The key things in storing any type of seed is to keep it in a dry, dark, and cool spot. We store all our seed in sealed plastic bags inside heavy cardboard file boxes. The boxes help keep the seed from being exposed to light, and are stacked in rows and alphabetized so we can easily find things. We store everything in an unheated room which stays between 40f - 60f most of the year. It occasionally gets into the 70's on summer afternoons, but it doesn't seem to be a problem. Refrigeration would be even better for very long term storage, but we usually have a couple hundred pounds of assorted seed on hand in dozens of boxes, so it's really not practical for us. As long as the seed is kept dry and isn't exposed to excessive heat or light, tobacco seed should be fine where ever you store it for years to come.
I have find this interesting study, it is old but very useful.
The summary is that seed stored in very dry air (a few point of UR) stay viable for decades indipendently from temperature and seed stored in cool air (a few degree Celsius above zero) stay viable for decade indipendently from UR.
Obviously cool AND dry is better
If you take a handful of rice and toast in a pot until it is light brown, let cool it, and put in a closed glass jar with the seed, you can achiew a steady 3 - 5 % of UR ever after a lot of opening and closing or much years if you keep closed.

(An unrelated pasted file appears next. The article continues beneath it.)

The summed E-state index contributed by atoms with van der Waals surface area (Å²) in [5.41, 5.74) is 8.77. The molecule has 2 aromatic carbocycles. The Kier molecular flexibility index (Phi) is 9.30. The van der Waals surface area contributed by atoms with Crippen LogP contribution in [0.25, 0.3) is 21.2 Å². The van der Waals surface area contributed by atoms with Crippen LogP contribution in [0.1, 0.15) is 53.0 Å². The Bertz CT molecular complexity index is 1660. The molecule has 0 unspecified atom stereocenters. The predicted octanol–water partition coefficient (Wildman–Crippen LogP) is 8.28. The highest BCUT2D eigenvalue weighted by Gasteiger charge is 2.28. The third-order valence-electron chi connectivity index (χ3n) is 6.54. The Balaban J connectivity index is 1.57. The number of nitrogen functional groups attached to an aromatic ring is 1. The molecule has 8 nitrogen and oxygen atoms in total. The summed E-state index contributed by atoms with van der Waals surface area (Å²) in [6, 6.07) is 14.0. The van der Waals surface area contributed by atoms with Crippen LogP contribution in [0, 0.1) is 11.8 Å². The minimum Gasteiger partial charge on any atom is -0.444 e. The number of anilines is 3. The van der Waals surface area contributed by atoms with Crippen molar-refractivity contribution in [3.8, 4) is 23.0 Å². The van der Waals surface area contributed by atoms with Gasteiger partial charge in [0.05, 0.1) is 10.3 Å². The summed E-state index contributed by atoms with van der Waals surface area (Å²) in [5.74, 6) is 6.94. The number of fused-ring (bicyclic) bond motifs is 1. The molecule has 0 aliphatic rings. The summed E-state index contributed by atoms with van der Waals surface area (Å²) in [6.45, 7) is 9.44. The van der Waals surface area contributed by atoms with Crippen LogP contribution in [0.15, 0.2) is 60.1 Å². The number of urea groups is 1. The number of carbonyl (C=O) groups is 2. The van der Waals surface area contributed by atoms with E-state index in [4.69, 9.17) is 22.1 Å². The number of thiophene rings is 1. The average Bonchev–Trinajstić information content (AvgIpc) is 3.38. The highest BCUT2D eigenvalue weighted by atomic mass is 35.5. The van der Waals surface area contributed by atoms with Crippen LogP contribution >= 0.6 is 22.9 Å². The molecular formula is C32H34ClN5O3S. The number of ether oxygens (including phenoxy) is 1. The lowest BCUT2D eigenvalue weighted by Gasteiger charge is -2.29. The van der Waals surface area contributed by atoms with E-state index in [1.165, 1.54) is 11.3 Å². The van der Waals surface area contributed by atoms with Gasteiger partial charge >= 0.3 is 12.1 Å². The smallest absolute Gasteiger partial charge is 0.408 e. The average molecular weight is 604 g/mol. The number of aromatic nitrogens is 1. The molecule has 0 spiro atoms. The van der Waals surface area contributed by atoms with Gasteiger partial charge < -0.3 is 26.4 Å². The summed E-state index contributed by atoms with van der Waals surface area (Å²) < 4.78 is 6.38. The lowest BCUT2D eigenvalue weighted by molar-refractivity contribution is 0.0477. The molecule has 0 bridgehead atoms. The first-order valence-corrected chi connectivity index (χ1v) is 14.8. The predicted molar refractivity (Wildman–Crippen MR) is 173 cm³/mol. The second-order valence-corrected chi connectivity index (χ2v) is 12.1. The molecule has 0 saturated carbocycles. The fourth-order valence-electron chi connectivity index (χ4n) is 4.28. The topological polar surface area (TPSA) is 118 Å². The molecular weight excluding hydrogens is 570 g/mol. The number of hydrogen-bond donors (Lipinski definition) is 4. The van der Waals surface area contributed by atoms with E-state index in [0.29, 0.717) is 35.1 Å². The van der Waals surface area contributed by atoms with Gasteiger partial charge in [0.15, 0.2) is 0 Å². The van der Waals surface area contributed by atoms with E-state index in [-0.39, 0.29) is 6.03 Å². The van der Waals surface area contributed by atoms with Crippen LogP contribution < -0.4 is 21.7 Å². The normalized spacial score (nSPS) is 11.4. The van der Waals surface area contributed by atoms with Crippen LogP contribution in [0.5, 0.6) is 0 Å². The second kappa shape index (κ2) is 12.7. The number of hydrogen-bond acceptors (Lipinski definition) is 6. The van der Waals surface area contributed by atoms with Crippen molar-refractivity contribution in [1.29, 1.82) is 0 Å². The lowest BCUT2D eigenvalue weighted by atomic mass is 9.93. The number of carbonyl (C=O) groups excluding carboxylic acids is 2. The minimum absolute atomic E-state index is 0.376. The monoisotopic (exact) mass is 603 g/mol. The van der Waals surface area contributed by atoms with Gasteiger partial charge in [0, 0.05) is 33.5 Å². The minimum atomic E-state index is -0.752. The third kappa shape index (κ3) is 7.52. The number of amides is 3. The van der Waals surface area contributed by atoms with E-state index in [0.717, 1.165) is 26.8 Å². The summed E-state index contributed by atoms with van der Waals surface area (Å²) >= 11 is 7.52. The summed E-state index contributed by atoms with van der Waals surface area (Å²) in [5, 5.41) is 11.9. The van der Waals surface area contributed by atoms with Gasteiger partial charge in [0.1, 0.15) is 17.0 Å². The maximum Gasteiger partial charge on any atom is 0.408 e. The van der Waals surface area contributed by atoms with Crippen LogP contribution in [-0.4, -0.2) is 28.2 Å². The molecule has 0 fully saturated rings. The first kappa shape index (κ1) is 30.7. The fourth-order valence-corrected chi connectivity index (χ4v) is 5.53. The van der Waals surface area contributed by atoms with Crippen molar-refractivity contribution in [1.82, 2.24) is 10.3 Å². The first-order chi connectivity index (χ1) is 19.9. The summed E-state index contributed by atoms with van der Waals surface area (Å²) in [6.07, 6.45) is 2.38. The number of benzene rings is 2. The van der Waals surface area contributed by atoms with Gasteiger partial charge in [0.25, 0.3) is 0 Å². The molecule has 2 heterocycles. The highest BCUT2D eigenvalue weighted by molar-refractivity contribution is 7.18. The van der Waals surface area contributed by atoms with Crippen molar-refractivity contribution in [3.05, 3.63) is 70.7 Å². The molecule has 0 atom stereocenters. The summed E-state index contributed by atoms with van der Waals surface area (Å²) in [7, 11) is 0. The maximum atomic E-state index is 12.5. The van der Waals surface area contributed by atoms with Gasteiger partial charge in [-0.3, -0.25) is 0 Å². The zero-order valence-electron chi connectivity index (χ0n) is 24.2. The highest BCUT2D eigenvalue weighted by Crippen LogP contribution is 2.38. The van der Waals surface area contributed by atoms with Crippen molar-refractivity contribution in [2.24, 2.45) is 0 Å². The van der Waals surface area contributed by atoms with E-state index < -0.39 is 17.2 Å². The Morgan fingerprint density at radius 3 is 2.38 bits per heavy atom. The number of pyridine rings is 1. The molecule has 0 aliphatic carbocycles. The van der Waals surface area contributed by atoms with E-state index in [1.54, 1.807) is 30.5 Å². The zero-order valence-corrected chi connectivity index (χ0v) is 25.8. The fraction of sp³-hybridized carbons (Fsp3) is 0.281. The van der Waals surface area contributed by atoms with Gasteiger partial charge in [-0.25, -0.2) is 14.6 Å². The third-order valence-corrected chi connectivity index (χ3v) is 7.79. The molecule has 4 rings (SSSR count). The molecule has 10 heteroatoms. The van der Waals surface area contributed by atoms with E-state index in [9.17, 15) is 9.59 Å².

I know this because I store my seed in this way putting the jar in the fridge. Simple dry AND cool.
Thanks, skychaser, for the revelations of a real seed producer. And thank you, ciennepi, for that article.
Desiccant packs are fairly cheap (not as cheap as rice), but are typically available only in huge quantities from most outlets (like uline.com). If you search coin collecting sites (like this one: http://www.jpscorner.com/silica-gel-humidity-control.html) you can find small quantities, but at higher per-item pricing.
I finally managed to track down the study from India on seed storage at ambient temperature: HERE.
Flue cured tobacco seed var. CTRI Spl and White gold of crop season 1975-76 was stored at
ambient temperature in 500g capacity container with and without desiccant, anhydrous calcium chloride.
Seed stored with 5-6% and lower than 3% initial seed moisture with desiccant (dry storage) maintained
viability and the moisture content was below 4.5% for a period of 24 years (March 2000) whereas seed
stored without desiccant (control) contained seed moisture of 6-7% and lost viability,in 24 months. To
adopt this method for tobacco seed storage in large scale CTRI Spl (MR) of crop season 1982-83 was
stored in 50 kg drums with desiccant (250 and 500g) at ambient temperature. and the seed remained
viable for 17 years (March 2000), Seed stored without desiccant lost viability in 24 months and its seed
moisture was 6-7%. Stored seed was tested in nursery for seedling production and it was at par with
fresh seed. It is concluded that storage of tobacco seed at ambient temperature using desiccant.'is
reliable and inexpensive method as compared to traditional method of cold storage for long term
tobacco seed storage.
Grain elevators will refuse to receive wheat that is more than 12% moisture content. That's because any higher than that and it will start to rot, which causes heating and a potential for an explosion. I've seen pictures of grain bins that did just that...Explode. People were killed and the mess was incredible.